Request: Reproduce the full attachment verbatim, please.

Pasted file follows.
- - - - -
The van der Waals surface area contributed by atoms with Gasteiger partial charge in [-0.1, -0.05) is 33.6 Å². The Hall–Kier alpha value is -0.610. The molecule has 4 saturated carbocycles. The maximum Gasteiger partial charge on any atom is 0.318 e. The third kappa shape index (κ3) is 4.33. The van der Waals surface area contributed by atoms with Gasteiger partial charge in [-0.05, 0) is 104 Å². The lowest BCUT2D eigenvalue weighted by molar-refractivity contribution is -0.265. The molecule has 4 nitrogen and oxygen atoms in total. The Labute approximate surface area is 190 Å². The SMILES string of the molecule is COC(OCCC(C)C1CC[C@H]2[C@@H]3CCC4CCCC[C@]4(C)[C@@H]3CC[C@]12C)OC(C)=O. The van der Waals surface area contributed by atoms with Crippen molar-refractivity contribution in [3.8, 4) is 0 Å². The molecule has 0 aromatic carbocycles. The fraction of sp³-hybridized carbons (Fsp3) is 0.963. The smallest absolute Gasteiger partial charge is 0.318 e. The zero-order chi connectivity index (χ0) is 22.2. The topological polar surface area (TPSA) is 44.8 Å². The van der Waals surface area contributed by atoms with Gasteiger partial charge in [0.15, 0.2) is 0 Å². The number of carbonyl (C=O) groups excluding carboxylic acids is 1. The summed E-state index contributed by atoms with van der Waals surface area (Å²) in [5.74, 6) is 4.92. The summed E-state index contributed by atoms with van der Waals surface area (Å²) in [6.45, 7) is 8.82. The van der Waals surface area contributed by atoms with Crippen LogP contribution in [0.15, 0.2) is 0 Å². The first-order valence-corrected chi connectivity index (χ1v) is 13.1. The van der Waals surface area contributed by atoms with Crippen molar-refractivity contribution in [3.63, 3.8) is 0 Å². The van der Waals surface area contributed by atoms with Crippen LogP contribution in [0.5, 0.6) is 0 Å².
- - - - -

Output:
The van der Waals surface area contributed by atoms with Gasteiger partial charge in [-0.1, -0.05) is 33.6 Å². The Hall–Kier alpha value is -0.610. The molecule has 4 saturated carbocycles. The maximum Gasteiger partial charge on any atom is 0.318 e. The third kappa shape index (κ3) is 4.33. The van der Waals surface area contributed by atoms with Gasteiger partial charge in [-0.05, 0) is 104 Å². The lowest BCUT2D eigenvalue weighted by molar-refractivity contribution is -0.265. The molecule has 4 nitrogen and oxygen atoms in total. The Labute approximate surface area is 190 Å². The SMILES string of the molecule is COC(OCCC(C)C1CC[C@H]2[C@@H]3CCC4CCCC[C@]4(C)[C@@H]3CC[C@]12C)OC(C)=O. The van der Waals surface area contributed by atoms with Crippen molar-refractivity contribution in [3.8, 4) is 0 Å². The molecule has 0 aromatic carbocycles. The fraction of sp³-hybridized carbons (Fsp3) is 0.963. The smallest absolute Gasteiger partial charge is 0.318 e. The zero-order chi connectivity index (χ0) is 22.2. The topological polar surface area (TPSA) is 44.8 Å². The van der Waals surface area contributed by atoms with Gasteiger partial charge in [0.15, 0.2) is 0 Å². The number of carbonyl (C=O) groups excluding carboxylic acids is 1. The summed E-state index contributed by atoms with van der Waals surface area (Å²) in [5.74, 6) is 4.92. The summed E-state index contributed by atoms with van der Waals surface area (Å²) in [6.45, 7) is 8.82. The van der Waals surface area contributed by atoms with Crippen LogP contribution in [0.15, 0.2) is 0 Å². The first-order valence-corrected chi connectivity index (χ1v) is 13.1. The van der Waals surface area contributed by atoms with Crippen molar-refractivity contribution in [3.63, 3.8) is 0 Å². The van der Waals surface area contributed by atoms with Crippen LogP contribution in [0.5, 0.6) is 0 Å².